Always have a role model
Kathryn has had many role models throughout her career journey, including clinical nurses during her early career, such as Assistant Nurse Unit Managers and educators.
In recent years, when she first joined Eastern Health, Chief Nurse Penny Newsome provided great wisdom and counsel.
“It’s important to have a sounding board to be able to check in with someone you trust, to explore what might be challenging you or to discuss future opportunities and how to position yourself to be ready to step up”.
Choose work environments that align with your core values
Kathryn says it’s important nurses stay true to their core values and particularly if heading into management, nurses need to align and believe in their employer’s ideals and ensure they are not sitting at odds with the organisation’s overarching direction.
“It’s really hard if you find yourself in a situation where you’re swimming against the tide. You are not going to be nurtured to grow or be given opportunities. It’s going to make it hard on a daily basis just to do your job.”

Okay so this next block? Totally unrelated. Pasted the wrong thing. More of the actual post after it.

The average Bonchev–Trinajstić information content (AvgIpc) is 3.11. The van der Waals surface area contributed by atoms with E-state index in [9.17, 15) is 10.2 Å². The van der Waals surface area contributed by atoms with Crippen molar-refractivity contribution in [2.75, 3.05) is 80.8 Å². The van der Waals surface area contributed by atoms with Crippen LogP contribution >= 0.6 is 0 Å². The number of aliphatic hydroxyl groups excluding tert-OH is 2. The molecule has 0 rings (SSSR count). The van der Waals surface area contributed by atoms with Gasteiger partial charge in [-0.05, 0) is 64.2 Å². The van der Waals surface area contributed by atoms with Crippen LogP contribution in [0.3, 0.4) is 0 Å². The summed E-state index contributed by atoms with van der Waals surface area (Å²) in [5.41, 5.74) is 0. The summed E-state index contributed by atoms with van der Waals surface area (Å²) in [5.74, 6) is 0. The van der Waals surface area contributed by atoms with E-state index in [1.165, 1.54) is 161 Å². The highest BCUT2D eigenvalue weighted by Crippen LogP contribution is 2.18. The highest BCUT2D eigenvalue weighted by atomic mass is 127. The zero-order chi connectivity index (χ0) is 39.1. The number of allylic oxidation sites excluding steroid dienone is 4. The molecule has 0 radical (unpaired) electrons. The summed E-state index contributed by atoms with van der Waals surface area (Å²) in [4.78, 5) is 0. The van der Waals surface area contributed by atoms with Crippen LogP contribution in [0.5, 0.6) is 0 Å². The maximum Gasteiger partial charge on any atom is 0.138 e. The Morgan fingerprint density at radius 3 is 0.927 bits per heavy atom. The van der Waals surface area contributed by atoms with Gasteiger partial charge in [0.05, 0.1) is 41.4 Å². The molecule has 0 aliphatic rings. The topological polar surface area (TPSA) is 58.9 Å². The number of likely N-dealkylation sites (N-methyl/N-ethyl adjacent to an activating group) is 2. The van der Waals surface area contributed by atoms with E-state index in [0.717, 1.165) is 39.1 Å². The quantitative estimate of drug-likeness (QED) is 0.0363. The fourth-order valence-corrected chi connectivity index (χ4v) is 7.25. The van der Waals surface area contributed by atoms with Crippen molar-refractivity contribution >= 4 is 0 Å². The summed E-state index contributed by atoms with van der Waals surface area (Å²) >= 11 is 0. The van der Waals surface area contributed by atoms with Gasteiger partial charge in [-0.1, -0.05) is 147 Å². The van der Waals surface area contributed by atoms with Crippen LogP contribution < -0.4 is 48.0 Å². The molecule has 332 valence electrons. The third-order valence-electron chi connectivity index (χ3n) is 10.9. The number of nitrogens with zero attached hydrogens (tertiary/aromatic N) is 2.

Look after yourself
Kathryn admits she has had to learn to prioritise self-care and find a work-life balance.
“Physically, I just have to engage in exercise and everything that is healthy living,” she says.
“Mentally, for me it’s been making sure that I stay connected to my family and friends and take breaks and holidays and get that debrief. At times, that has involved seeing a formal coach to help unpack things that can be challenging. It’s about being in touch with yourself and recognising the signs that I need to step away or just take a break?”